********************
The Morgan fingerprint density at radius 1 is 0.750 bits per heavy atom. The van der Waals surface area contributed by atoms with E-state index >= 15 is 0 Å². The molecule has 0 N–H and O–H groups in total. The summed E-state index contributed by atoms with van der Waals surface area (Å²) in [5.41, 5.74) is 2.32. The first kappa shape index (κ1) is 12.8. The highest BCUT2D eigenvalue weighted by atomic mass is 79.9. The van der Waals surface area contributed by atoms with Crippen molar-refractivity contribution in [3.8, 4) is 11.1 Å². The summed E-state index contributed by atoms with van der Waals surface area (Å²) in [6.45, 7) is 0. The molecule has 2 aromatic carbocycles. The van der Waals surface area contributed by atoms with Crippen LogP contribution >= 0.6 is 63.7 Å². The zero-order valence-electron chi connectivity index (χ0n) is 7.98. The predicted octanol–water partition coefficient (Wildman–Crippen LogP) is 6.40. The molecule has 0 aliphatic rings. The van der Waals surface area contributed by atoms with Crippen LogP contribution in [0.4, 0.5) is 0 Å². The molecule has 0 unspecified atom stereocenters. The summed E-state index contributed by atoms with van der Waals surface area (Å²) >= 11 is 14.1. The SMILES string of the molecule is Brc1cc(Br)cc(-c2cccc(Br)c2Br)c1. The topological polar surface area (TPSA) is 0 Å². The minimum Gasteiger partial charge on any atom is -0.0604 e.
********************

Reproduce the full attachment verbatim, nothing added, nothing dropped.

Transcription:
The Morgan fingerprint density at radius 1 is 0.750 bits per heavy atom. The van der Waals surface area contributed by atoms with E-state index >= 15 is 0 Å². The molecule has 0 N–H and O–H groups in total. The summed E-state index contributed by atoms with van der Waals surface area (Å²) in [5.41, 5.74) is 2.32. The first kappa shape index (κ1) is 12.8. The highest BCUT2D eigenvalue weighted by atomic mass is 79.9. The van der Waals surface area contributed by atoms with Crippen molar-refractivity contribution in [3.8, 4) is 11.1 Å². The summed E-state index contributed by atoms with van der Waals surface area (Å²) in [6.45, 7) is 0. The molecule has 2 aromatic carbocycles. The van der Waals surface area contributed by atoms with Crippen LogP contribution >= 0.6 is 63.7 Å². The zero-order valence-electron chi connectivity index (χ0n) is 7.98. The predicted octanol–water partition coefficient (Wildman–Crippen LogP) is 6.40. The molecule has 0 aliphatic rings. The van der Waals surface area contributed by atoms with Crippen LogP contribution in [0.4, 0.5) is 0 Å². The molecule has 0 unspecified atom stereocenters. The summed E-state index contributed by atoms with van der Waals surface area (Å²) >= 11 is 14.1. The SMILES string of the molecule is Brc1cc(Br)cc(-c2cccc(Br)c2Br)c1. The topological polar surface area (TPSA) is 0 Å². The minimum Gasteiger partial charge on any atom is -0.0604 e.